By working through problems stemming from his past, Tom Warshaw, an American artist living in Paris, begins to discover who he really is, and returns to his home to reconcile with his family and friends.
In the midst of his crumbling relationship, a radio show host begins speaking to his biggest fan, a young boy, via the telephone. But when questions about the boy's identity come up, the host's life is thrown into chaos.
This is a story of a music prodigy. Lyla is a renowned and beautiful cellist and Louis is a guitar player and vocalist at a club. Lyla and Louis fall in love once they meet each other following the music. Since they have different lives, they have to separate without seeing each other again. However, Lyla has had their baby - Evan, a prodigy born to music. Lyla has an accident and bears the baby but Lyla's father gives the baby to an orphanage without telling her, for fear of affecting her career. After that, both Louis and Lyla give up their music careers. Eleven years later, poor little Evan believes that his parents are waiting for him and goes to New York to find them. In New York, his musical gift leads him to success but also gives him some trouble. A monger uses Evan to make money and prevents him from achieving success. He escapes and runs into a church and people there are surprised by his gift and send him to the best music school, Juilliard. There he receives an education ... Written by
When August is writing music in the shelter in all the close shots he is using a marker but in the more distant shots he is using a crayon but the sound is still the sound of someone writing with a marker. See more »
[talking on his cellphone while getting into a black Cadillac]
I've been doing this for ten years, Bob, we said ten percent. No, we said ten percent. yeah, well it makes the world go round doesn't it, Bob? just get me the ten percent, will ya, man? thanks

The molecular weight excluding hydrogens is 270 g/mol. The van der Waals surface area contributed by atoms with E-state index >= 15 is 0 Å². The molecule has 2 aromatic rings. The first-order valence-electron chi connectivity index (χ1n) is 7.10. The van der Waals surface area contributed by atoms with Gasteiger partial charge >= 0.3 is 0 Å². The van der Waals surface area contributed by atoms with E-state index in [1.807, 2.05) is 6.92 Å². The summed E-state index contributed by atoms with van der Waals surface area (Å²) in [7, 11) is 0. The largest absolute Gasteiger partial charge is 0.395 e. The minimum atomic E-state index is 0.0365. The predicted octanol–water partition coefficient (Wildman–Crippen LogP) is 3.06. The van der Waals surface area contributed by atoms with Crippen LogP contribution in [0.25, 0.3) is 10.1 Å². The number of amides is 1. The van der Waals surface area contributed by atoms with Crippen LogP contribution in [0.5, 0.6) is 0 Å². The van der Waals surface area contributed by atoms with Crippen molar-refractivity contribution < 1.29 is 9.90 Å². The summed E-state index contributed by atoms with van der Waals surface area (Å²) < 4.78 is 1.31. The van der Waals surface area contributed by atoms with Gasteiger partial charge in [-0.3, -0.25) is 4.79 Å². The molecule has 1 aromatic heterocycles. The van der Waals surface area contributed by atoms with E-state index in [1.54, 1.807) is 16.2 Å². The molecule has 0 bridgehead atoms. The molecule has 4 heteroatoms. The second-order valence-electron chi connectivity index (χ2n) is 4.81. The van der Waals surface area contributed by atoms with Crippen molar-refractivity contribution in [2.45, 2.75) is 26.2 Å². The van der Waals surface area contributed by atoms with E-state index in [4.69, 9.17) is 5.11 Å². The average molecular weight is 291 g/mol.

[sighs and pinches the bridge of his nose ]
[unoticed by Louis]
Can I get you anything, sir?
Do you know any hitmen?
I know a bass player. Might be able to help you out. Likes to get into fights with lead singers.
Nick? What're you doing...
[...] See more »
Loved this Movie! Must see for lovers of happy endings and music!
I absolutely loved this movie during the free screening in San Francisco this evening. At its end, the film received claps, cheers and shouts of approval by the majority of the audience. The child actors were terrific, especially Freddie Highmore whose facial expressions alone carried more emotion than any screenwriter's words could. The music was amazing...the guitar work, incredible singing by young Leon G. Thomas III, and the gospel singers (especially Jamia Simone Nash). The blending of classical, rock and street-sounds music was phenomenal. The movie was funny, poignant and a tear jerker. Heck with realism...I'm more than ready for a little bit of magic in my entertainment these days! Great film for families with teenage children. Younger ones might be a bit frightened by, as someone else said, the Fagan-like character played by Robin Williams and the intro bullying. So this may be a film to rent on DVD to show the younger ones so parents can discuss scenes with them or provide parental oversight for your particular child. But no bad language, no visible sex scenes (although we do know it occurred), and overall a delightful film. I rarely if ever buy DVDs except for old classics but this will be one of the exceptions. Also, the soundtrack should be terrific. When can I see this again?
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